muñeca and then muñeca, 2 different meanings | SpanishDict Answers
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I see that the word for wrist is the same as the word for doll. How would I tell someone that "I broke my wrist or I broke my doll" so that they know which I am talking about? To me, it looks like it would be said exactly the same way. People would know by looking at my arm what I am saying, but what if I am on the phone? I am sure there is a way to word it so that the other person knows which I am saying. Could someone explain to me how this would be done'

  • Posted Dec 31, 2008
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7 Answers

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Doll can be either muñeca or muñeco, but wrist is always the feminine muñeca.

It is extremely common for a single word to have two (or more) distinct meanings in one language, and for those meanings each to be covered by a different word in another language. Off the top of my head, "lock" can be a door lock (cerradura) or a ship lock (esclusa). A Spanish speaker might wonder how we can tell the difference, but you know that we have no trouble at all. The magic of context makes it all clear.

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:

How would I tell someone that "I broke my wrist or I broke my doll" so that they know which I am talking about?

Very simple: because our constructions are not like in English. We'd never say "I broke MY wrist", but "To me, the wrist broke".

Me rompí la muñeca - I broke my wrist
Rompí mi muñeca - I broke my doll
Rompí la muñeca - I broke the doll

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Very simple: because our constructions are not like in English. We'd never say "I broke MY wrist", but "To me, the wrist broke".

Yes, that applies in this particular context, but I thought Wendy was asking a more general question about how we can differentiate the meanings of one Spanish word that has two English equivalents. It just so happens that the constructions are different in the case of romper. On the other hand, for example, if she had asked instead about how to say "Look at my wrist" and "Look at my doll," the answer would not be so easy, because both would be "Mira mi muñeca." That's why I said that it is context that makes the meaning clear. The word muñeca is not at all unusual in this respect, and this situation occurs in every language pair in the world.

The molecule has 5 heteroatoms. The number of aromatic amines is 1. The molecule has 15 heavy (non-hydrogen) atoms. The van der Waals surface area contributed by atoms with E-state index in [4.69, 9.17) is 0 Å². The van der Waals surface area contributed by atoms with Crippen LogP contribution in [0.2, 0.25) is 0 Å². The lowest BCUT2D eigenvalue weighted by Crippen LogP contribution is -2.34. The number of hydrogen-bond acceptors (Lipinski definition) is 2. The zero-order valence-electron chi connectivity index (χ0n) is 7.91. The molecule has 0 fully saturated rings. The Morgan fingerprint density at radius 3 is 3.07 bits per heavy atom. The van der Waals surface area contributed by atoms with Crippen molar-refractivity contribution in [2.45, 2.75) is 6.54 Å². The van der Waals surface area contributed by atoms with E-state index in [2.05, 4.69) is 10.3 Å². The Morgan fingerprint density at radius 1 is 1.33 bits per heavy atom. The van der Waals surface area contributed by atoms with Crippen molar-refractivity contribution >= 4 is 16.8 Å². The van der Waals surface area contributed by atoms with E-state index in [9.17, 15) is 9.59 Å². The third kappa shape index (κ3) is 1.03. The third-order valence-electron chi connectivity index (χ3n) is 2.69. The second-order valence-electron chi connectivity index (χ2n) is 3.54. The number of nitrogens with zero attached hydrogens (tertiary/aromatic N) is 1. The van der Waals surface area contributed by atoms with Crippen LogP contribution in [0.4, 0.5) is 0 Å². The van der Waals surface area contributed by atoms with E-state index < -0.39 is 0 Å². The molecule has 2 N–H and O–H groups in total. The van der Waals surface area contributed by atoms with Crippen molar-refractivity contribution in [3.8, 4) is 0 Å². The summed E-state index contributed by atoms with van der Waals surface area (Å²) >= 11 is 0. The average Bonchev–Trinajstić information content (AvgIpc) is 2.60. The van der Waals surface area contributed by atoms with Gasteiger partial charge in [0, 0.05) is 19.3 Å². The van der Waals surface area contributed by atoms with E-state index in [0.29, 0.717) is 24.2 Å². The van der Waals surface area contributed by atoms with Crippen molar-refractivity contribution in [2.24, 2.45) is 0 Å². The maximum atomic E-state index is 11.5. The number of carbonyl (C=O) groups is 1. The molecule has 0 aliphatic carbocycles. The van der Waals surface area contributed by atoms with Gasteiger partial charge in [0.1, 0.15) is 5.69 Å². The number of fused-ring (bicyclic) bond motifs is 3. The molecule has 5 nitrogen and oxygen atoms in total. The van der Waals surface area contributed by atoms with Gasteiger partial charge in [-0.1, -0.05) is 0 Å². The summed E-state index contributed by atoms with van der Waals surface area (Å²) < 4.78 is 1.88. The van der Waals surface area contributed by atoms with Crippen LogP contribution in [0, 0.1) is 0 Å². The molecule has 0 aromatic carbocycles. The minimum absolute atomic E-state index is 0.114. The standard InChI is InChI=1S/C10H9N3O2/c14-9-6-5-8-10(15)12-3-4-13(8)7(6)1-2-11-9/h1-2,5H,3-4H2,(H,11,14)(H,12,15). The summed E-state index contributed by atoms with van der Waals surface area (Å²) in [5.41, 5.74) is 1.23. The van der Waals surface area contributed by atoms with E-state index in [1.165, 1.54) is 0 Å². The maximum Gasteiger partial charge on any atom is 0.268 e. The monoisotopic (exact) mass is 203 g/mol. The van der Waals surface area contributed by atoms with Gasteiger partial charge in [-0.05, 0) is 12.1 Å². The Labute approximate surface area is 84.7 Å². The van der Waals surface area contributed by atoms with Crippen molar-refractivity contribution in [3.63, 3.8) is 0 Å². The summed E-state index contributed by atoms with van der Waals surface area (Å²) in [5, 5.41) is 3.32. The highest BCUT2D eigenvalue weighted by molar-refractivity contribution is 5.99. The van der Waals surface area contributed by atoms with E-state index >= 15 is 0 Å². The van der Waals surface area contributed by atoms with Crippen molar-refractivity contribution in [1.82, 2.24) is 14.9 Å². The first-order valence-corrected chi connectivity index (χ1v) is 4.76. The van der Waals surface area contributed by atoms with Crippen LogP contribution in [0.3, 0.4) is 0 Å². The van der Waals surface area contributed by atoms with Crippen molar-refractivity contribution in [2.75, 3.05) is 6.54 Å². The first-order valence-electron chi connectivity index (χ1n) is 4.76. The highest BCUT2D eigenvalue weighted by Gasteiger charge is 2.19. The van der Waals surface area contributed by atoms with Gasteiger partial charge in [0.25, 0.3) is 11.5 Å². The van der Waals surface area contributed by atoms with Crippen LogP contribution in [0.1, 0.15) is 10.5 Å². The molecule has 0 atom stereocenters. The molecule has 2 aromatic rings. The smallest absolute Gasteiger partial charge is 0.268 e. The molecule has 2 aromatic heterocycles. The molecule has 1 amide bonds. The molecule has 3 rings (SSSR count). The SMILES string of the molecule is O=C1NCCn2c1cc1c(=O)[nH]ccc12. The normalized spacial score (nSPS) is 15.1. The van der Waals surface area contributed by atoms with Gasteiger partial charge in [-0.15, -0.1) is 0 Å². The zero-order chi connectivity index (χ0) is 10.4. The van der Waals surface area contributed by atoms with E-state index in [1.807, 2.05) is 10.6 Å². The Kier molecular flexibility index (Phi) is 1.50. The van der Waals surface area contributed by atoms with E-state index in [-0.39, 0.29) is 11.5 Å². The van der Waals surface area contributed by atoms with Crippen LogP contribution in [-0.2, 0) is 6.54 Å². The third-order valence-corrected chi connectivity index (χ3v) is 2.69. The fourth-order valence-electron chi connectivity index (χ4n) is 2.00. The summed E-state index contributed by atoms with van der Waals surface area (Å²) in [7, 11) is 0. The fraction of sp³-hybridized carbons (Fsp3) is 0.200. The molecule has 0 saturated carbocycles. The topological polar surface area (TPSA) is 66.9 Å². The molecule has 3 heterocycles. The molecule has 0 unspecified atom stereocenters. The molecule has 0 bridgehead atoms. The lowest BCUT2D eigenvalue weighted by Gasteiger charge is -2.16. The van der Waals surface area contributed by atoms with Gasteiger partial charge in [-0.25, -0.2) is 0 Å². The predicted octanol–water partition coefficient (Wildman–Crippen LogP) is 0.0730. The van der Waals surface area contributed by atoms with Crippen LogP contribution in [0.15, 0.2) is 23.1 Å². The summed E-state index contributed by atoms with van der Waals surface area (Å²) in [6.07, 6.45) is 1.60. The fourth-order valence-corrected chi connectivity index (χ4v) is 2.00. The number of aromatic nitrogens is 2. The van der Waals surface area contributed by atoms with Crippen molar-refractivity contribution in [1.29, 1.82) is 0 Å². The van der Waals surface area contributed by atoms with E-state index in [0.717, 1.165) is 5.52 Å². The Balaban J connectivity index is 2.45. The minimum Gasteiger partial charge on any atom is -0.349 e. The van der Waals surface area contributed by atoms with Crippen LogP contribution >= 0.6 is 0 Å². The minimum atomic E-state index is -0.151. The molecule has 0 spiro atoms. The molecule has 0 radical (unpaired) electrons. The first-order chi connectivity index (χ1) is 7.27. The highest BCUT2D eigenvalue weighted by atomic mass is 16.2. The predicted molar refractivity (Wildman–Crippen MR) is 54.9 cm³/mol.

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Yes, context is paramount in either language, but if you take a doll to show it to someone and say "Mira mi muñeca", no one will be weird enough to push the doll aside to look at your wrist. However, if you say on the phone "I broke my wrist/doll", and the word is the same, you'll surely have to provide more context to clarify what do you mean, and in this case the syntactic differentiation I mentioned before comes handy.

People who are learning English as a second language also wonders about things like these. I still remember a conversation we had about "tear"...

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Thank you boys. Both answers helped very much. James, as usual knew what was going through my mind. You are very perceptive, not to mention intelligent. You and Lazarus amaze me everyday with your intelligence. I thoroughly enjoy reading a response from people who quite skilled when it comes to grammar and spelling. I do bow to the masters. grin

James Santiago said:

Very simple: because our constructions are not like in English. We'd never say "I broke MY wrist", but "To me, the wrist broke".

Yes, that applies in this particular context, but I thought Wendy was asking a more general question about how we can differentiate the meanings of one Spanish word that has two English equivalents. It just so happens that the constructions are different in the case of romper. On the other hand, for example, if she had asked instead about how to say "Look at my wrist" and "Look at my doll," the answer would not be so easy, because both would be "Mira mi muñeca." That's why I said that it is context that makes the meaning clear. The word muñeca is not at all unusual in this respect, and this situation occurs in every language pair in the world.

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Lazarus wrote:
People who are learning English as a second language also wonders about things like these. I still remember a conversation we had about "tear"...

My younger son, who is seven, is improving his reading skills, and I have him read to me every day. A couple of days ago he came across the word lead (plomo), and he read it correctly. I asked him how he knew it wasn't lead (dirigir), and he said, "I don't know. I just knew."

Ah, to be able to learn a language like a child...

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This happens to me a lot.I have t no idea how I know this or that. But one of my reasons for "hitting" this forum is to learn the "how and whys "of the Spanish language.The other day some one wrote something in the forum, I did not knew why it was wrong, it was worse when sheh asked me to explain why she was wrong, I did not knew how to explain it.Thank God one of the members explained it very well.

James Santiago said:

Lazarus wrote:People who are learning English as a second language also wonders about things like these. I still remember a conversation we had about "tear"...My younger son, who is seven, is improving his reading skills, and I have him read to me every day. A couple of days ago he came across the word lead (plomo), and he read it correctly. I asked him how he knew it wasn't lead (dirigir), and he said, "I don't know. I just knew."Ah, to be able to learn a language like a child...

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